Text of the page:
Why Email Marketers Should Care WAY More About Google Analytics >

 

BrightWave is a technology agnostic agency that works with virtually all of the major marketing clouds and email platforms, including Salesforce Marketing Cloud to enhance customer relationships. Our experience has given us a unique insight into how the Google Analytics 360 integration enhances the Salesforce Marketing Cloud offering as detailed below.

 

Last fall, Salesforce and Google announced a partnership integrating Google Analytics 360– the premium version of the ubiquitous web analytics tool– into Salesforce Marketing Cloud (SFMC). They recently rolled out the first phase of the integration, which provides the ability to view Google Analytics (GA) data within the SFMC user interface and configure tagging, goals and other settings that are central for measuring the impact of email in Google Analytics. Though the first iteration of the integration is understandably modest, we’re confident both companies have much more ambitious plans for more seamless integration in the coming years.

 

The Rise of Google Analytics

A staggering number of websites use Google Analytics to analyze their site’s data. GA is running on 56% of all websites and has a 85.7% market share according to W3Techs. Moreover, BuiltWith reports GA is used on 89% of the top 10,000 websites.

This level of adoption goes far beyond the fact that GA is free. It has succeeded because it’s fast, simple, flexible, reliable and enriched with a strong ecosystem of knowledge, services and companion tools. For example, Google Analytics mirrors the success of other Google products like Gmail, which is now the most popular email client. Adoption to products like Gmail and GA clearly demonstrates that if you make a great software tool that’s free, you’re going to gain converts.

Yet because it’s free, Google Analytics has often been used alongside other enterprise tools like Webtrends. GA’s 2016 release of a premium version of the tool has led to it increasingly being adopted as a preferred enterprise web analytics tool.

 

Google Analytics + Email Marketing

So, what does this partnership mean for email marketers, regardless of your email service provider? Here are three major points we recommend to keep in mind:

1. Expanded view of email metrics: At BrightWave, we’ve utilized Google Analytics for years to better understand the impact of email on website traffic. But we’re working hard to break down invisible barriers that often keep email siloed in its own channel, especially when it comes to measuring success and business impact. The majority of email campaigns are designed to get the subscriber to do something on a website. It’s crucial we look further than opens and clicks in measuring success of our campaigns, and Google Analytics makes this accessible in ways other web analytics platforms haven’t. This four year old, but still relevant, Campaign Monitor post highlights a few key views in GA that will give you an immediate view into the behavior of your email audience.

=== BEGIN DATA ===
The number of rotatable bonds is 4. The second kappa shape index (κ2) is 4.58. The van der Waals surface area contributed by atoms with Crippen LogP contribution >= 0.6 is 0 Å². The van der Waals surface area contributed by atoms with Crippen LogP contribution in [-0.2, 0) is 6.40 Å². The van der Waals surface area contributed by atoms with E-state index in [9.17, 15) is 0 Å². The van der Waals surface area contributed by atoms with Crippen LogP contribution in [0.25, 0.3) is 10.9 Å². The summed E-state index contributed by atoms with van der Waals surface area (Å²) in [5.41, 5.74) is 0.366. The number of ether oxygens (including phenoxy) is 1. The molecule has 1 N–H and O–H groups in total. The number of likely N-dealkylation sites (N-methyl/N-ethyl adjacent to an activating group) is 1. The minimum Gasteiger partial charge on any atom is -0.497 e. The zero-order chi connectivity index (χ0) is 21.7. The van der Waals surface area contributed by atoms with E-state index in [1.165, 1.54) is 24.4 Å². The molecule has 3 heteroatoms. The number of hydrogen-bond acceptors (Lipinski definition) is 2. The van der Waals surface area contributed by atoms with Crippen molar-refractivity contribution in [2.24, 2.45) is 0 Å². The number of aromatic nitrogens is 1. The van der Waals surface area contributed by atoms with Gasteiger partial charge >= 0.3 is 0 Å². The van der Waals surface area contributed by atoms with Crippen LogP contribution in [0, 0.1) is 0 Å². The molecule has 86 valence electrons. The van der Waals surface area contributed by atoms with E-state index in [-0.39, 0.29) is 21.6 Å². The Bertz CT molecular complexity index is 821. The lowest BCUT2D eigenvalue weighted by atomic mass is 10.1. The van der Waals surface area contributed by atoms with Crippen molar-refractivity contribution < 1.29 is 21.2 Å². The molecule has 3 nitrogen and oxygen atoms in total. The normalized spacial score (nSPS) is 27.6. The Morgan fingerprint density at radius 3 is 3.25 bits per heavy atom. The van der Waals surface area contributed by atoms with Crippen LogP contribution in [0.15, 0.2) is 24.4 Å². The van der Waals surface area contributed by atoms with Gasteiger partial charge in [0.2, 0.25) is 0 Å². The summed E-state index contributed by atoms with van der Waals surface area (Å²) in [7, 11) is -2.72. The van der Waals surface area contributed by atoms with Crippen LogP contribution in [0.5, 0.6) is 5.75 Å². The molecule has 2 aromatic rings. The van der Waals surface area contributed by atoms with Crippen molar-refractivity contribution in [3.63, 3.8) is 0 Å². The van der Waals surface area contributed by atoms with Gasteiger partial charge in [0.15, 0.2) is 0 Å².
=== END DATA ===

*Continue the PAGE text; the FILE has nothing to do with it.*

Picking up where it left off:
2. Advocate for your team to have a seat at the landing page table: Whether or not your organization is using Google Analytics for its web analytics, all email marketers should be pushing for a louder voice in the design and execution of landing page content. When emails are tagged correctly, Google Analytics (and likely other analytics tools) tells you what percentage of site traffic is coming from email, tells you where they go once they arrive, and with some configuration, will calculate how much revenue is generated from email subscribers. If you’re fighting for a share of marketing dollars for your email program, landing page data could be your secret weapon!

3. Start simple and grow: Based on the stats above, Google Analytics is not going anywhere and if your analytics group isn’t using it now, there’s a good chance they will in the near future. Start with basic questions like, “Are there pages of our site where people are not converting? How could the email channel help? How does our email audience behave differently than visitors coming from other channels?” Some practical baby steps include:

  • Enabling Google Analytics tagging in your email service provider (many, including SFMC, can automatically add the tags to all email links).
  • Asking your analytics group to give you read-only access.
  • Watching videos in the Google Analytics Academy. They even have a demo account where you can practice utilizing different data views and filters.

 

In a future post, we’ll do a deeper dive into some of the most useful views in Google Analytics for optimizing your email program and look at the best ways to implement tagging in your email campaigns. Until then, we encourage any digital marketer not using Google Analytics in their email program to learn more about this insightful tool and its capabilities.

 

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